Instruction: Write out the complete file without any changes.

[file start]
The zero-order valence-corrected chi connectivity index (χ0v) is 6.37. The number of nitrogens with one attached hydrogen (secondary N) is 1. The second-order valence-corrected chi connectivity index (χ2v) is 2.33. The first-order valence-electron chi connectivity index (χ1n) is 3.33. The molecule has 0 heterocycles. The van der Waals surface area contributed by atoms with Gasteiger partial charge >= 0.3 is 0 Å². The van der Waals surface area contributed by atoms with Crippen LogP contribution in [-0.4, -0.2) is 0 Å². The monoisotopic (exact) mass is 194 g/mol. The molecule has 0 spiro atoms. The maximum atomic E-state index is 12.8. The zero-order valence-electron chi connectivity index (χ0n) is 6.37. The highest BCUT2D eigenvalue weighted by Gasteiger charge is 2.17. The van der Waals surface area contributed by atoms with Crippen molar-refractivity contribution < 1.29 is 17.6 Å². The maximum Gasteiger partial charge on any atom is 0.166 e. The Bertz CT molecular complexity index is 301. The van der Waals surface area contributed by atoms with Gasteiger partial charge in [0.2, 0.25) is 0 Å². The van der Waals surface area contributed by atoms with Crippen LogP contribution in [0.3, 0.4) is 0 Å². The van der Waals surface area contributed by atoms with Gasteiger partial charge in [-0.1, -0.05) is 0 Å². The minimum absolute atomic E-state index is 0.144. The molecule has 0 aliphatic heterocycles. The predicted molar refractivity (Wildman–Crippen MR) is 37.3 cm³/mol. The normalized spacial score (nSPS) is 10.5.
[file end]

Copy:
The zero-order valence-corrected chi connectivity index (χ0v) is 6.37. The number of nitrogens with one attached hydrogen (secondary N) is 1. The second-order valence-corrected chi connectivity index (χ2v) is 2.33. The first-order valence-electron chi connectivity index (χ1n) is 3.33. The molecule has 0 heterocycles. The van der Waals surface area contributed by atoms with Gasteiger partial charge >= 0.3 is 0 Å². The van der Waals surface area contributed by atoms with Crippen LogP contribution in [-0.4, -0.2) is 0 Å². The monoisotopic (exact) mass is 194 g/mol. The molecule has 0 spiro atoms. The maximum atomic E-state index is 12.8. The zero-order valence-electron chi connectivity index (χ0n) is 6.37. The highest BCUT2D eigenvalue weighted by Gasteiger charge is 2.17. The van der Waals surface area contributed by atoms with Crippen molar-refractivity contribution < 1.29 is 17.6 Å². The maximum Gasteiger partial charge on any atom is 0.166 e. The Bertz CT molecular complexity index is 301. The van der Waals surface area contributed by atoms with Gasteiger partial charge in [0.2, 0.25) is 0 Å². The van der Waals surface area contributed by atoms with Crippen LogP contribution in [0.3, 0.4) is 0 Å². The van der Waals surface area contributed by atoms with Gasteiger partial charge in [-0.1, -0.05) is 0 Å². The minimum absolute atomic E-state index is 0.144. The molecule has 0 aliphatic heterocycles. The predicted molar refractivity (Wildman–Crippen MR) is 37.3 cm³/mol. The normalized spacial score (nSPS) is 10.5.